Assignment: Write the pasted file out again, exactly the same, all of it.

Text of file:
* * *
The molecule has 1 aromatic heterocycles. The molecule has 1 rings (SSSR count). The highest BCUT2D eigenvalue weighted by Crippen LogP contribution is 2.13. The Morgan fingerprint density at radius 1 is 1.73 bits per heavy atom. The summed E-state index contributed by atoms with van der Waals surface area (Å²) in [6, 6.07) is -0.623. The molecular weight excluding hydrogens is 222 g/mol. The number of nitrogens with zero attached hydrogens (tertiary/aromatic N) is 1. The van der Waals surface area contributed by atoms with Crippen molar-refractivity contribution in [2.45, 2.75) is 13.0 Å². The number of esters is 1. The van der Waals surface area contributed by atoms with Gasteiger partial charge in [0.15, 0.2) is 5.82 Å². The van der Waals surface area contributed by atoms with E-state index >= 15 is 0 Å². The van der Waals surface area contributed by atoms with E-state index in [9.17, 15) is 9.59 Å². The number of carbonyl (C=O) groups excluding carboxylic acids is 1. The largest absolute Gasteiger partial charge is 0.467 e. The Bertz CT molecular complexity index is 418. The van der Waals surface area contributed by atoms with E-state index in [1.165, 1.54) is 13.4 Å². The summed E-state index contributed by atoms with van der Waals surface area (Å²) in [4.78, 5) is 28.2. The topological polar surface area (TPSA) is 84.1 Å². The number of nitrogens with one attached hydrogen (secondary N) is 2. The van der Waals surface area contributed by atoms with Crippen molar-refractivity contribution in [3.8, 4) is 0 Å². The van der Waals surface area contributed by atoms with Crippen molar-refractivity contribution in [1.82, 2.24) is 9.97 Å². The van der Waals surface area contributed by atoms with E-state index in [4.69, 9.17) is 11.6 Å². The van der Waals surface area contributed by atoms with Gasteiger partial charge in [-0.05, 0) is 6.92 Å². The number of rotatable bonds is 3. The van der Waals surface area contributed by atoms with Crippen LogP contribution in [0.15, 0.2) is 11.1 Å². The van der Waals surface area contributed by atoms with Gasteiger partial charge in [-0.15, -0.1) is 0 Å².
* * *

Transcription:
The molecule has 1 aromatic heterocycles. The molecule has 1 rings (SSSR count). The highest BCUT2D eigenvalue weighted by Crippen LogP contribution is 2.13. The Morgan fingerprint density at radius 1 is 1.73 bits per heavy atom. The summed E-state index contributed by atoms with van der Waals surface area (Å²) in [6, 6.07) is -0.623. The molecular weight excluding hydrogens is 222 g/mol. The number of nitrogens with zero attached hydrogens (tertiary/aromatic N) is 1. The van der Waals surface area contributed by atoms with Crippen molar-refractivity contribution in [2.45, 2.75) is 13.0 Å². The number of esters is 1. The van der Waals surface area contributed by atoms with Gasteiger partial charge in [0.15, 0.2) is 5.82 Å². The van der Waals surface area contributed by atoms with E-state index >= 15 is 0 Å². The van der Waals surface area contributed by atoms with E-state index in [9.17, 15) is 9.59 Å². The number of carbonyl (C=O) groups excluding carboxylic acids is 1. The largest absolute Gasteiger partial charge is 0.467 e. The Bertz CT molecular complexity index is 418. The van der Waals surface area contributed by atoms with E-state index in [1.165, 1.54) is 13.4 Å². The summed E-state index contributed by atoms with van der Waals surface area (Å²) in [4.78, 5) is 28.2. The topological polar surface area (TPSA) is 84.1 Å². The number of nitrogens with one attached hydrogen (secondary N) is 2. The van der Waals surface area contributed by atoms with Crippen molar-refractivity contribution in [3.8, 4) is 0 Å². The van der Waals surface area contributed by atoms with Crippen molar-refractivity contribution in [1.82, 2.24) is 9.97 Å². The van der Waals surface area contributed by atoms with E-state index in [4.69, 9.17) is 11.6 Å². The van der Waals surface area contributed by atoms with Gasteiger partial charge in [-0.05, 0) is 6.92 Å². The number of rotatable bonds is 3. The van der Waals surface area contributed by atoms with Crippen LogP contribution in [0.15, 0.2) is 11.1 Å². The van der Waals surface area contributed by atoms with Gasteiger partial charge in [-0.15, -0.1) is 0 Å².